Passages: EP News December 2020

Letter from the Director

This year has been like no other, and we are so grateful to all of you who are helping to keep this program going. I wanted to share with you a few highlights since our last newsletter in August to help show our tremendous appreciation to those of you who undertook this program during this unprecedented time.        

We have celebrated some historical moments, but also your efforts to persevere. Like the miniboats that sail through fierce waves and weather, you are finding ways to adjust your sails and move forward. Miniboats may be solo sailors, but they are certainly not alone as they carry hopes and wishes around our world ocean, connecting us to each other. They can also help turn a personal connection into action for the future.

To kick off the United Nations Decade of Ocean Science for Sustainable Development in 2021, we are excited to be a part of the UNESCO – Intergovernmental Oceanographic Commission’s first round of online Ocean Literacy Training. We also look forward to helping promote and be a part of the Network of European Blue Schools, and continue partnering with other global programs to move our mission forward: To inspire ocean stewardship through unique global experiences.

To support our efforts in preparing for an ocean future, please consider making a tax-deductible year-end gift. Your support will help to provide at least 5 kits to schools next year. We have raised 15% of our $20,000 goal so far, and your gift is absolutely essential for us to continue our work in the new year.

We will be starting our first Miniboat Cohort in February and are now taking orders for the second one that will begin in the summer. Please reach out with questions and interest, and we look forward to working with you in 2021!

We hope the new year brings you good health and happiness.

Cassie Stymiest
Executive Director

August - December 2020 Highlights

The HVES CRUISER was repaired thanks to Walsh Boat Works in Cork, Ireland, and is now awaiting relaunch. The first voyage took the boat from Harbor View Elementary School in South Carolina to Drumgallagh School in Ireland. We also want to thank Mr. Mcglynn, who has been facilitating these repairs and connections across the Atlantic.

The HIGH HOPES miniboat, which was launched off the Cape of Good Hope, circumnavigated the Indian Ocean after 800 days and traveling over 30,000 km. We’d like to thank our collaborators and supporters who made this possible: EP’s Founder Dick Baldwin, Bonnell Cove Foundation, Two Oceans Aquarium Foundation, and SEAMester Programme.

To celebrate the October 21 anniversary of the Strait of Magellan discovery, three symbolic miniboats / miniveleiros named VICTORIA, TRINIDAD, and CONCEPCION will be heading to Chile to be launched in the Strait 500 years later after being filled with messages from students throughout Portugal and schools in the Escola Azul Program.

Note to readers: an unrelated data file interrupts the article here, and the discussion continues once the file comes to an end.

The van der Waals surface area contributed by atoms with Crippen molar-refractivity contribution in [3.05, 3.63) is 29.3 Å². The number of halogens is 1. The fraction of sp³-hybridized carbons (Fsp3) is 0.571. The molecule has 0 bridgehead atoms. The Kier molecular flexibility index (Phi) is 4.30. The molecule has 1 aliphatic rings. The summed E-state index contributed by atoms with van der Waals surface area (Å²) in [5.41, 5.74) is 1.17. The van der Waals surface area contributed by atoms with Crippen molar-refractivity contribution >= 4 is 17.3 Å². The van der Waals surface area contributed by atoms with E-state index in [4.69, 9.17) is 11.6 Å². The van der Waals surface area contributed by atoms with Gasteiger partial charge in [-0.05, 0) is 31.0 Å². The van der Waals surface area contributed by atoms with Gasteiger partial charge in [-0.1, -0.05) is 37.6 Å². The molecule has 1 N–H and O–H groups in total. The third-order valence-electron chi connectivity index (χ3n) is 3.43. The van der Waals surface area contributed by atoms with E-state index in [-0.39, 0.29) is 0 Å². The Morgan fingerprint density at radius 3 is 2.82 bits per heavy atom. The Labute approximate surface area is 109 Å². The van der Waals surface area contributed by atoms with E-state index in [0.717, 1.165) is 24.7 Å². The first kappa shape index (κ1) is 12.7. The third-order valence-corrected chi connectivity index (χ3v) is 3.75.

The U.S. Navy’s USS Constitution celebrated its 223rd birthday with a virtual tour of the museum and ship, and a ceremonial launch of two miniboats (TEAL TURTLE and HK PRIDE) that were built by 4th grade students in Boston, Massachusetts, connecting the past to the future.

The Columbia River Maritime Museum’s Miniboat Program traveled around with a Mobile Miniboat Makerspace so that participants could still build miniboats at a safe distance. CRMM staff have worked hard to keep their program going this year. 

“While conflict is ever-changing, Liberty stands strong,” said the students of Wy-east Middle School in Washington, explaining earlier this year why they named their miniboat LIBERTY. In November, that mighty little boat landed at Ailuk Atoll in the Marshall Islands after 101 days at sea. It was successfully recovered and students back at Wy’East now have new friendships in the South Pacific.

Ms. Adams (left) and Ms. Parrott (right) brought their students’ miniboats to the docks of the SSV Corwith Cramer. Later in October, the students on board the ship for the SEA Semester Program, Class C-294 Atlantic Odyssey and Ocean Exploration, launched them into the Gulf Stream. The RYE RIPTIDES sailed Northeast, while the SOJOURNER’S TRUTH (its second voyage actually) took a different route…

The students from the Aucocisco School in Maine were able to see their miniboat travel twice this fall. The name “Aucocisco” comes from the Abenaki (an indigenous tribe in Maine) word meaning “resting place of herons,” so the students chose and voted on BLUE HERON as their miniboat’s name. Both voyages were quick and each landed in Massachusetts. Maybe the 3rd voyage in 2021 will be across the Atlantic!


At Educational Passages, we work to connect and educate thousands of people around the world through the building and launching mighty 6’ boats that sail themselves to distant shores.  We have launched 148 boats, so far that have crossed 3 ocean basinslanded in 28 countries, and now connect 6 continents

But each boat kit costs far more than we charge schools and teachers. We rely on donations from people like you to help offset these costs. To provide at least 5 kits next year, we need to raise $20,000 and so far have raised only 15% of our goal. Please consider making a tax-deductible year-end gift and join us on our mission to inspire ocean stewardship through unique global experiences.


Copyright © 2020 Educational Passages


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